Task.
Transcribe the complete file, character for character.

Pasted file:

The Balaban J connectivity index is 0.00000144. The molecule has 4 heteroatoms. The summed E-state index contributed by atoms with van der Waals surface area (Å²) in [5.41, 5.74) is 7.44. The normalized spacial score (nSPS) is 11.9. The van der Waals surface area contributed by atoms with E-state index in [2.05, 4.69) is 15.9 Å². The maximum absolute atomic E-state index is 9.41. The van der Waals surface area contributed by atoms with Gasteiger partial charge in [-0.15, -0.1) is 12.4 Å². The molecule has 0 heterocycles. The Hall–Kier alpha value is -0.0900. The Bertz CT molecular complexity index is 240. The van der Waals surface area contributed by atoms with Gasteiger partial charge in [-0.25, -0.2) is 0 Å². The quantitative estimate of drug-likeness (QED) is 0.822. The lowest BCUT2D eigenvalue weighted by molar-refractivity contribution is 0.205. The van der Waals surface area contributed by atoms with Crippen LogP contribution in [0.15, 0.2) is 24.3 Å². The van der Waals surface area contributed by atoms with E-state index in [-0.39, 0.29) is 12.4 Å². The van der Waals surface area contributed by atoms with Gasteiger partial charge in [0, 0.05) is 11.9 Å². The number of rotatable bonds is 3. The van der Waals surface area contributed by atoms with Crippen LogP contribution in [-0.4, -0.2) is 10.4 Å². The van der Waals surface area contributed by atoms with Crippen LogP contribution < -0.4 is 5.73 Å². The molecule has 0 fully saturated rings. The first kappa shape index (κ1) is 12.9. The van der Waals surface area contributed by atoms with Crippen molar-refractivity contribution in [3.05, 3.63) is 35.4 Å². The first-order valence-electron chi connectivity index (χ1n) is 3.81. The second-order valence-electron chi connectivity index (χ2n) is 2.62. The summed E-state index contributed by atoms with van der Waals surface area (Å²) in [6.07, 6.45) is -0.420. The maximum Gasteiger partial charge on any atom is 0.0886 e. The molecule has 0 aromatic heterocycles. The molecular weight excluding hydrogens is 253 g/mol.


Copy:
The Balaban J connectivity index is 0.00000144. The molecule has 4 heteroatoms. The summed E-state index contributed by atoms with van der Waals surface area (Å²) in [5.41, 5.74) is 7.44. The normalized spacial score (nSPS) is 11.9. The van der Waals surface area contributed by atoms with E-state index in [2.05, 4.69) is 15.9 Å². The maximum absolute atomic E-state index is 9.41. The van der Waals surface area contributed by atoms with Gasteiger partial charge in [-0.15, -0.1) is 12.4 Å². The molecule has 0 heterocycles. The Hall–Kier alpha value is -0.0900. The Bertz CT molecular complexity index is 240. The van der Waals surface area contributed by atoms with Gasteiger partial charge in [-0.25, -0.2) is 0 Å². The quantitative estimate of drug-likeness (QED) is 0.822. The lowest BCUT2D eigenvalue weighted by molar-refractivity contribution is 0.205. The van der Waals surface area contributed by atoms with Crippen LogP contribution in [0.15, 0.2) is 24.3 Å². The van der Waals surface area contributed by atoms with E-state index in [-0.39, 0.29) is 12.4 Å². The van der Waals surface area contributed by atoms with Gasteiger partial charge in [0, 0.05) is 11.9 Å². The number of rotatable bonds is 3. The van der Waals surface area contributed by atoms with Crippen LogP contribution in [-0.4, -0.2) is 10.4 Å². The van der Waals surface area contributed by atoms with Crippen LogP contribution < -0.4 is 5.73 Å². The molecule has 0 fully saturated rings. The first kappa shape index (κ1) is 12.9. The van der Waals surface area contributed by atoms with Crippen molar-refractivity contribution in [3.05, 3.63) is 35.4 Å². The first-order valence-electron chi connectivity index (χ1n) is 3.81. The second-order valence-electron chi connectivity index (χ2n) is 2.62. The summed E-state index contributed by atoms with van der Waals surface area (Å²) in [6.07, 6.45) is -0.420. The maximum Gasteiger partial charge on any atom is 0.0886 e. The molecule has 0 aromatic heterocycles. The molecular weight excluding hydrogens is 253 g/mol.